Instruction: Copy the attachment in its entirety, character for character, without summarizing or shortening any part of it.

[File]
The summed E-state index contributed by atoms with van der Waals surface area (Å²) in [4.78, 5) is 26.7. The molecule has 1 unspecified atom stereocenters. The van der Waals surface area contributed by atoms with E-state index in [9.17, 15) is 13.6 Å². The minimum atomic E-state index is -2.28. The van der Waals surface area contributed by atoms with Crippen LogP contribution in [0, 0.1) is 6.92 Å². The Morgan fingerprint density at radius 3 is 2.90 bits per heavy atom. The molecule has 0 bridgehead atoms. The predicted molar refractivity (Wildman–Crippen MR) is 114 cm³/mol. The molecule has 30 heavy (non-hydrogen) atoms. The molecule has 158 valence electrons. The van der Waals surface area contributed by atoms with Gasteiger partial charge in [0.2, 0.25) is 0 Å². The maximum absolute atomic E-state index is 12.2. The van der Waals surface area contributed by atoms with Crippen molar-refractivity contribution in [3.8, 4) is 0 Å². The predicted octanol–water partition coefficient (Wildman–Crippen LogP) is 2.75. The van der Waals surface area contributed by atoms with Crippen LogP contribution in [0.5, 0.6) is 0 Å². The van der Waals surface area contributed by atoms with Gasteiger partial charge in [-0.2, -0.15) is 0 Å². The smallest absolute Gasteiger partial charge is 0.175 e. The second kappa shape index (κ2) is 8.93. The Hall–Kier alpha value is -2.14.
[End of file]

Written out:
The summed E-state index contributed by atoms with van der Waals surface area (Å²) in [4.78, 5) is 26.7. The molecule has 1 unspecified atom stereocenters. The van der Waals surface area contributed by atoms with E-state index in [9.17, 15) is 13.6 Å². The minimum atomic E-state index is -2.28. The van der Waals surface area contributed by atoms with Crippen LogP contribution in [0, 0.1) is 6.92 Å². The Morgan fingerprint density at radius 3 is 2.90 bits per heavy atom. The molecule has 0 bridgehead atoms. The predicted molar refractivity (Wildman–Crippen MR) is 114 cm³/mol. The molecule has 30 heavy (non-hydrogen) atoms. The molecule has 158 valence electrons. The van der Waals surface area contributed by atoms with Gasteiger partial charge in [0.2, 0.25) is 0 Å². The maximum absolute atomic E-state index is 12.2. The van der Waals surface area contributed by atoms with Crippen molar-refractivity contribution in [3.8, 4) is 0 Å². The predicted octanol–water partition coefficient (Wildman–Crippen LogP) is 2.75. The van der Waals surface area contributed by atoms with Crippen LogP contribution in [0.5, 0.6) is 0 Å². The van der Waals surface area contributed by atoms with Gasteiger partial charge in [-0.2, -0.15) is 0 Å². The smallest absolute Gasteiger partial charge is 0.175 e. The second kappa shape index (κ2) is 8.93. The Hall–Kier alpha value is -2.14.